World is a stage

"It all began when I chose to be a part of a play during my graduation. Back then, it was only because a lot of my friends were a part of it. But the world of theatre is such that you can't help but fall in love with it. I must admit that this love for the art form didn't cultivate overnight. I continued to do a few plays in college. But I wasn't studying arts, I was studying science. Once I began to explore theatre, I knew science wasn't the right field for me. I discontinued and took up a job in television. It worked for a year, but I wasn't satisfied. I kept thinking of my theatre days. That's when things changed. I decided to do theatre full-time and even the thought of poor financial returns didn't stop me. My parents were quite surprised - I left college, worked in Television and now, I wanted to do theatre. It took them time to understand and support me, but I had decided that theatre is the right thing for me. This was about 10 years ago, when there were lesser places like Lamakaan that allowed you to practise and perform plays. I began to read and experiment with various forms of theatre and storytelling.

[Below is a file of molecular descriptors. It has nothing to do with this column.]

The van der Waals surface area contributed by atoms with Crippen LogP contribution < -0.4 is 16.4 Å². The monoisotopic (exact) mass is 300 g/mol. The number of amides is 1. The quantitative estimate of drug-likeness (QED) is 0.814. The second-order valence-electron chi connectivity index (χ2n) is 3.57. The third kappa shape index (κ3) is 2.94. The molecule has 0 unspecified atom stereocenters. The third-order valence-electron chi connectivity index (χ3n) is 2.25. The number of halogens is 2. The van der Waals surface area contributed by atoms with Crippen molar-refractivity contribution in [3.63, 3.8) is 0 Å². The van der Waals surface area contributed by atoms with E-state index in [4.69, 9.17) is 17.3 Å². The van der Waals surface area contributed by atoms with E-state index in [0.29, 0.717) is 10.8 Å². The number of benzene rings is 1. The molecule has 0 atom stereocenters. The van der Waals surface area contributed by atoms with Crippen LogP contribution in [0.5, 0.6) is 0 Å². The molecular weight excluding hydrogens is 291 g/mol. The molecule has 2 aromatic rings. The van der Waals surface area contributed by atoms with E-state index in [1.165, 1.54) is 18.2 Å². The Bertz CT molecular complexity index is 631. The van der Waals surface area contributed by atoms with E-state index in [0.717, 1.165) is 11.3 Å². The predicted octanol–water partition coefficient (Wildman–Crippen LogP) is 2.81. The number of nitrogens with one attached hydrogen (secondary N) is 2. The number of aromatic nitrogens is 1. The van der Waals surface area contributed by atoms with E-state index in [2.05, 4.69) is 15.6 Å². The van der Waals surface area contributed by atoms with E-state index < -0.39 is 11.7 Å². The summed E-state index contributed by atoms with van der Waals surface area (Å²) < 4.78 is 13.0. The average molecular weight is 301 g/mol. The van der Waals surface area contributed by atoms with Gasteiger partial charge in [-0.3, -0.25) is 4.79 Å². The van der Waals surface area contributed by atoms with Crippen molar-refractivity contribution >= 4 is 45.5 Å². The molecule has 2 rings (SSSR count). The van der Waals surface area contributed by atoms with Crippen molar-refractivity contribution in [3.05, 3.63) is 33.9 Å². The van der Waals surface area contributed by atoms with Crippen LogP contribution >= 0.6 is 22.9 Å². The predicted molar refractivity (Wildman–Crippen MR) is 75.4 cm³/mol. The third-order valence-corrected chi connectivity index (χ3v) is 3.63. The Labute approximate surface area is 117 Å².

A few years later, I decided to start 'cycle naatak' - to take theatre across the country on a one year-long tour across the country. But after a single year of travel, I fell in love with the unknown roads and the strangers I met. I carried a tent, set it up wherever I was, stopped that night and stayed there till the next day. I worked in farms and local schools to sustain myself. It was much tougher than I thought, but I enjoyed it thoroughly. So I didn't see a reason why I shouldn't do it. Around the same time came the idea of the Great African Caravan - a group of 12 artists from different parts of the world on a 255-day trip across 10 countries from South Africa to Egypt.  Once UNESCO decided to support this, we began to move across the continent, collaborating with so many other regional artists. We belonged to different backgrounds, cultures and spoke languages. What food must be cooked was a problem for days because our eating habits were so different. But what brought all of us together was the love for theatre and storytelling. We believed that irrespective of our nationalities, the world can be one through art. That's also the idea of my cycle naatak - to spread art across borders. This is what I want to do. It's a lifelong journey and I don't see an end to storytelling."

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